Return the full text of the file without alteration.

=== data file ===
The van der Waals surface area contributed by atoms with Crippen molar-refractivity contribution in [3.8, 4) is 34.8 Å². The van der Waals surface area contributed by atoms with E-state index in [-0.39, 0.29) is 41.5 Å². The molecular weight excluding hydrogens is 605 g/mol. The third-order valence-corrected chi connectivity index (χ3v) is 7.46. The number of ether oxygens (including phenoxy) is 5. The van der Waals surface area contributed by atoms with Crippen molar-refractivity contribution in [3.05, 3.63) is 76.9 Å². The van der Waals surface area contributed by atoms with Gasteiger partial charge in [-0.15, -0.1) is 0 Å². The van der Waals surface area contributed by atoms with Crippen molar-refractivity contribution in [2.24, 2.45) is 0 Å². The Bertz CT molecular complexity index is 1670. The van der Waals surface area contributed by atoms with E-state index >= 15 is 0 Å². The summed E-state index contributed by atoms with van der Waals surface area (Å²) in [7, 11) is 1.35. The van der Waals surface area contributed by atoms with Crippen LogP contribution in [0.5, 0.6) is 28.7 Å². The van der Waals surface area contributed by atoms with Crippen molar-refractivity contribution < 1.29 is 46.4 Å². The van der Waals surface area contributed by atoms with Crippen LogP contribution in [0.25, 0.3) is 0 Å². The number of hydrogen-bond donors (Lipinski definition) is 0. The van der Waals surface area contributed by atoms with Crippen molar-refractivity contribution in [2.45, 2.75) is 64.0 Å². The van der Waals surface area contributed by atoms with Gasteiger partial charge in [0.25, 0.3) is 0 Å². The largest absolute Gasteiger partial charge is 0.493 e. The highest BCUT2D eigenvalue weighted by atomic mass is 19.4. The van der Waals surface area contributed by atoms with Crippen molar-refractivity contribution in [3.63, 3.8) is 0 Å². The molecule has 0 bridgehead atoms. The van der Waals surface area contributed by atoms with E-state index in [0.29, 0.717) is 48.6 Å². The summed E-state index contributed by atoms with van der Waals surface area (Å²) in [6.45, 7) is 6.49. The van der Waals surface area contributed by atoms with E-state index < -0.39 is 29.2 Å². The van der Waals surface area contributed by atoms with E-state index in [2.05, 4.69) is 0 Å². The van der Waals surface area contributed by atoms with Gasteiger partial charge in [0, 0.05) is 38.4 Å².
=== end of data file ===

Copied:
The van der Waals surface area contributed by atoms with Crippen molar-refractivity contribution in [3.8, 4) is 34.8 Å². The van der Waals surface area contributed by atoms with E-state index in [-0.39, 0.29) is 41.5 Å². The molecular weight excluding hydrogens is 605 g/mol. The third-order valence-corrected chi connectivity index (χ3v) is 7.46. The number of ether oxygens (including phenoxy) is 5. The van der Waals surface area contributed by atoms with Crippen molar-refractivity contribution in [3.05, 3.63) is 76.9 Å². The van der Waals surface area contributed by atoms with Gasteiger partial charge in [-0.15, -0.1) is 0 Å². The van der Waals surface area contributed by atoms with Crippen molar-refractivity contribution in [2.24, 2.45) is 0 Å². The Bertz CT molecular complexity index is 1670. The van der Waals surface area contributed by atoms with E-state index >= 15 is 0 Å². The summed E-state index contributed by atoms with van der Waals surface area (Å²) in [7, 11) is 1.35. The van der Waals surface area contributed by atoms with Crippen LogP contribution in [0.5, 0.6) is 28.7 Å². The van der Waals surface area contributed by atoms with Crippen molar-refractivity contribution < 1.29 is 46.4 Å². The van der Waals surface area contributed by atoms with Crippen LogP contribution in [0.25, 0.3) is 0 Å². The number of hydrogen-bond donors (Lipinski definition) is 0. The van der Waals surface area contributed by atoms with Crippen molar-refractivity contribution in [2.45, 2.75) is 64.0 Å². The van der Waals surface area contributed by atoms with Gasteiger partial charge in [0.25, 0.3) is 0 Å². The largest absolute Gasteiger partial charge is 0.493 e. The highest BCUT2D eigenvalue weighted by atomic mass is 19.4. The van der Waals surface area contributed by atoms with Crippen molar-refractivity contribution in [3.63, 3.8) is 0 Å². The molecule has 0 bridgehead atoms. The van der Waals surface area contributed by atoms with E-state index in [0.29, 0.717) is 48.6 Å². The summed E-state index contributed by atoms with van der Waals surface area (Å²) in [6.45, 7) is 6.49. The van der Waals surface area contributed by atoms with E-state index < -0.39 is 29.2 Å². The van der Waals surface area contributed by atoms with E-state index in [2.05, 4.69) is 0 Å². The van der Waals surface area contributed by atoms with Gasteiger partial charge in [0, 0.05) is 38.4 Å².